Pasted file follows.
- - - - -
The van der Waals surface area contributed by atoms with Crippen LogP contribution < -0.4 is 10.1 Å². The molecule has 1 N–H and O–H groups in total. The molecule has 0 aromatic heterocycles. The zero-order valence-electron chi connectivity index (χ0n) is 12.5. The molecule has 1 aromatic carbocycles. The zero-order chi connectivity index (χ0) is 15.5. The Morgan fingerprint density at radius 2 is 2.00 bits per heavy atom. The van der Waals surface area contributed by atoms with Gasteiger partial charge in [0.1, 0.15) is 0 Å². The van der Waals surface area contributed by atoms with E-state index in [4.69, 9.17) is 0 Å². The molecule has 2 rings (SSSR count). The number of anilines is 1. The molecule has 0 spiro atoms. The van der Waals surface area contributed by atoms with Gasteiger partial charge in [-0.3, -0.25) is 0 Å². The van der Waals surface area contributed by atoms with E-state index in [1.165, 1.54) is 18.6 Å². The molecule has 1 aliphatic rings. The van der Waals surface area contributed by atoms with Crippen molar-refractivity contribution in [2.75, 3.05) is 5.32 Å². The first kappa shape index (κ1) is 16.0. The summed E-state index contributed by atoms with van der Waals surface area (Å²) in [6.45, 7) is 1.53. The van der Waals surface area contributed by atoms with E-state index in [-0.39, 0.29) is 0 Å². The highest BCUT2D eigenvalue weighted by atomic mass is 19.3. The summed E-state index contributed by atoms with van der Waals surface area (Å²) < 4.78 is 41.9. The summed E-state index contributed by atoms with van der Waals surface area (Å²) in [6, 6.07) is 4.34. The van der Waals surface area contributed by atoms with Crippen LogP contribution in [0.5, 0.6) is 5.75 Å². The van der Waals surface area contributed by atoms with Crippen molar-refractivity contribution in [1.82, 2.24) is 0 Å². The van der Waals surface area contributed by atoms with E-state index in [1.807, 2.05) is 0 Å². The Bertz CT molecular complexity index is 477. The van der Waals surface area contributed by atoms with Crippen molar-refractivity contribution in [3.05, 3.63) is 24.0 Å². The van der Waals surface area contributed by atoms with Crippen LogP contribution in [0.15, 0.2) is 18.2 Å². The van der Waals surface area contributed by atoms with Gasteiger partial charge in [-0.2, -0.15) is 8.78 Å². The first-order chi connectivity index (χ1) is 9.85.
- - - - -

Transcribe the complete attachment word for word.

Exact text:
The van der Waals surface area contributed by atoms with Crippen LogP contribution < -0.4 is 10.1 Å². The molecule has 1 N–H and O–H groups in total. The molecule has 0 aromatic heterocycles. The zero-order valence-electron chi connectivity index (χ0n) is 12.5. The molecule has 1 aromatic carbocycles. The zero-order chi connectivity index (χ0) is 15.5. The Morgan fingerprint density at radius 2 is 2.00 bits per heavy atom. The van der Waals surface area contributed by atoms with Gasteiger partial charge in [0.1, 0.15) is 0 Å². The van der Waals surface area contributed by atoms with E-state index in [4.69, 9.17) is 0 Å². The molecule has 2 rings (SSSR count). The number of anilines is 1. The molecule has 0 spiro atoms. The van der Waals surface area contributed by atoms with Gasteiger partial charge in [-0.3, -0.25) is 0 Å². The van der Waals surface area contributed by atoms with E-state index in [1.165, 1.54) is 18.6 Å². The molecule has 1 aliphatic rings. The van der Waals surface area contributed by atoms with Crippen molar-refractivity contribution in [2.75, 3.05) is 5.32 Å². The first kappa shape index (κ1) is 16.0. The summed E-state index contributed by atoms with van der Waals surface area (Å²) in [6.45, 7) is 1.53. The van der Waals surface area contributed by atoms with E-state index in [-0.39, 0.29) is 0 Å². The highest BCUT2D eigenvalue weighted by atomic mass is 19.3. The summed E-state index contributed by atoms with van der Waals surface area (Å²) < 4.78 is 41.9. The summed E-state index contributed by atoms with van der Waals surface area (Å²) in [6, 6.07) is 4.34. The van der Waals surface area contributed by atoms with Crippen LogP contribution in [0.5, 0.6) is 5.75 Å². The van der Waals surface area contributed by atoms with Crippen molar-refractivity contribution in [1.82, 2.24) is 0 Å². The van der Waals surface area contributed by atoms with E-state index in [1.807, 2.05) is 0 Å². The Bertz CT molecular complexity index is 477. The van der Waals surface area contributed by atoms with Crippen molar-refractivity contribution in [3.05, 3.63) is 24.0 Å². The van der Waals surface area contributed by atoms with Crippen LogP contribution in [0.15, 0.2) is 18.2 Å². The van der Waals surface area contributed by atoms with Gasteiger partial charge in [-0.2, -0.15) is 8.78 Å². The first-order chi connectivity index (χ1) is 9.85.